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U.Va. Tibet Center anticipates summer’s Sixth International Young Tibetologists seminar

The University will be the first ever American university to host the seminar

Attendees will discuss Tibet’s cultural ethnicity that has been influenced by mainstream Chinese culture, its civilization, literary studies and film studies.
Attendees will discuss Tibet’s cultural ethnicity that has been influenced by mainstream Chinese culture, its civilization, literary studies and film studies.

The University is preparing to be the first ever American university to host the Young Tibetologists Seminar, an event that gathers young Tibetan study scholars from all over the world to exchange and share knowledge on Tibetan culture. The public is welcome to attend the seminar, which will take place in August 2022, with detailed plans scheduled to release around February.  

The International Young Tibetologists seminar is held by the International Association for Tibetan Studies and has been connecting young people since the seminar was first held in 2007. Traditionally, the seminar is held every three years to gather Tibetan study scholars from different parts of the world and has previously taken place in London, Paris, Japan and St. Petersburg. The University was announced to be the host of next year’s seminar on Oct. 11. 

While there is no physical building on Grounds dedicated to Tibetan studies, the University does have a digital U.Va. Tibet Center and a digital Tibetan and Himalayan Library for students who are interested in Tibetan culture. According to David Germano, director of the U.Va. Tibet Center, IATS has been supportive in adding young blood into its traditional seminar series this year by holding a Young Tibetologists seminar at the University as a sister project. 

During the seminar, young scholars will exchange their knowledge in presentations, roundtables and workshops. Participants will focus on different components of Tibetan studies such as social science and the humanities — including societal, religious, environmental and political aspects of the field — and will also talk about contemporary implications. Attendees will also discuss Tibet’s cultural ethnicity that has been influenced by mainstream Chinese culture, its civilization, literary studies and film studies. 

“Different aspects of Tibetan studies are interconnected, [and] this connection is essential to understanding Tibet as a whole,” Germano said. 

According to Eben Yonnetti, student seminar organizer and religious studies PhD candidate, students who are interested in Tibetan studies are also welcome to audit the seminar. 

Typically there are two keynote speakers at the seminar who are usually scholars sharing their research. Scholars are divided into panels based on their areas of expertise. Before the pandemic, the seminar also provided an opportunity for scholars to reconnect with international peers.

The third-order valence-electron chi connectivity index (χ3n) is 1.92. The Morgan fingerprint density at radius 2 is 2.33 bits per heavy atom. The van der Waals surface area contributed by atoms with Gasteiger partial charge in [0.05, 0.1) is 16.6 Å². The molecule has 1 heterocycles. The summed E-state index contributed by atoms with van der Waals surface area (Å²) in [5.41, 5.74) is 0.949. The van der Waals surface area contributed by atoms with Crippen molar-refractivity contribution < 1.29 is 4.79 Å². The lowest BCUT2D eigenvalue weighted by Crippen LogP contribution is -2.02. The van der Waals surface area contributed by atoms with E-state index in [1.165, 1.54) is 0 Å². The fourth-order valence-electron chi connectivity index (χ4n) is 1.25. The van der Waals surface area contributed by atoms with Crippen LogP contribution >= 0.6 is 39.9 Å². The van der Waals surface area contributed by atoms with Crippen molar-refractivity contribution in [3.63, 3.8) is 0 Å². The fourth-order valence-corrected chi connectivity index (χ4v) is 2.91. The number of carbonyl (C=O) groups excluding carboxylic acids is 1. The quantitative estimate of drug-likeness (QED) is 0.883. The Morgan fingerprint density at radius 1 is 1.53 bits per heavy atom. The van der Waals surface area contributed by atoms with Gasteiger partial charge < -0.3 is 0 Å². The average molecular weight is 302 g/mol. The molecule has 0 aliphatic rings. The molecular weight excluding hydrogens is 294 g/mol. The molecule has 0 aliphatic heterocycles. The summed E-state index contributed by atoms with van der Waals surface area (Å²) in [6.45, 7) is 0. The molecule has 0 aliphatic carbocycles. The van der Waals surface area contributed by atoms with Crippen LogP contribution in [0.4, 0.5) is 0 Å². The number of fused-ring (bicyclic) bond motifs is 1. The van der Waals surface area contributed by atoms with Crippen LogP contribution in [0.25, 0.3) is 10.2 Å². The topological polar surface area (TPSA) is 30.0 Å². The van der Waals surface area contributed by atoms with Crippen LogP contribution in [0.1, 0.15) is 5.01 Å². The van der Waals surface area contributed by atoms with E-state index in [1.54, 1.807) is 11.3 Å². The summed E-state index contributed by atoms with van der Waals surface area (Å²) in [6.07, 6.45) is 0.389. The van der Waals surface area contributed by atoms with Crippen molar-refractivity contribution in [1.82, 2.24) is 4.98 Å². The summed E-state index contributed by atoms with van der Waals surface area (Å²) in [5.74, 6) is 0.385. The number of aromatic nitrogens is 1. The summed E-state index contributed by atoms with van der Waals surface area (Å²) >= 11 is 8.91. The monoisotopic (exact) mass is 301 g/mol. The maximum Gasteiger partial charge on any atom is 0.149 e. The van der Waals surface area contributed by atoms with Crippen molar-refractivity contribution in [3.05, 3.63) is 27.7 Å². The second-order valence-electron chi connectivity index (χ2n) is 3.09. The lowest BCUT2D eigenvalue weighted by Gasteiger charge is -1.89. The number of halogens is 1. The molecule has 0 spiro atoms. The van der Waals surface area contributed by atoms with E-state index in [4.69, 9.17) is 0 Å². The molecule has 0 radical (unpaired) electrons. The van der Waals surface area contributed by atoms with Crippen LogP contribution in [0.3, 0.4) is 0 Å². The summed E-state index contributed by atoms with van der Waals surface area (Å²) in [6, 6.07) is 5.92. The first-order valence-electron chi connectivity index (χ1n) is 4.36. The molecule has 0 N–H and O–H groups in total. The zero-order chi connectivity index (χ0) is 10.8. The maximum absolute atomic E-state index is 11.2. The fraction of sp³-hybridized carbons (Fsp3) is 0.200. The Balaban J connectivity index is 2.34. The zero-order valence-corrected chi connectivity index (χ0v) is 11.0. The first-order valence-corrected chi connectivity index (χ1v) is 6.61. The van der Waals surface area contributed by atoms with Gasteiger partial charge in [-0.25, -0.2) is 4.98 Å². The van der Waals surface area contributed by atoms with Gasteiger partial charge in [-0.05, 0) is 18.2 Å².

“I sometimes joke with my friend in Tibetan Studies about how this seminar serves as our ‘regular reunion,’” Jue Liang, Tibetan Studies scholar and one of the Young Tibetologists seminar organizers, said.  

Geographically, ethnic Tibetans are spread across five provinces in China, including Yunnan, Qinghai, Chengdu, Gansu and Tibet. However, as part of Chinese cultural diversity, Tibet uses a different language from Mandarin and also has its unique feature of religion integrated into social life. 

“Though it might be different from people’s assumption, ‘Tibet’ under the Tibetan studies is more of a cultural concept,” Yonnetti said. 

Due to travel restrictions during the pandemic, some of the focus of Tibetan studies has also shifted. Yonnetti said he was able to study more contemporary issues such as new rituals that emerged from the pandemic and even attend virtual rituals. However, he is eager to be able to hold the summer seminar in person. 

“It is a bit weird if we have to do it virtually, because when held in Oxford and Czech Republic, we could literally see people downstreet and have a strong connection with other scholars as a person,” Yonnetti said. “But Zoom meetings do not allow me to do that. Hence, for our summer seminar, we have lunch break, coffee break and weekend activities that allow our international scholars to develop such connections for the same reason.”

According to Yonnetti, organizers are intentionally updating information slowly due to uncertainties surrounding the pandemic but are looking to release clearer plans for the seminar in February. 

Germano also expressed excitement towards the Young Tibetologists seminar to be held in Charlottesville next summer. 

“I believe it is a great opportunity for young Tibetan studies scholars across the world to gather together and discuss topics they are interested in,” Germano said. 

The Young Tibetologists seminar will be open to the public and details can be found on its website

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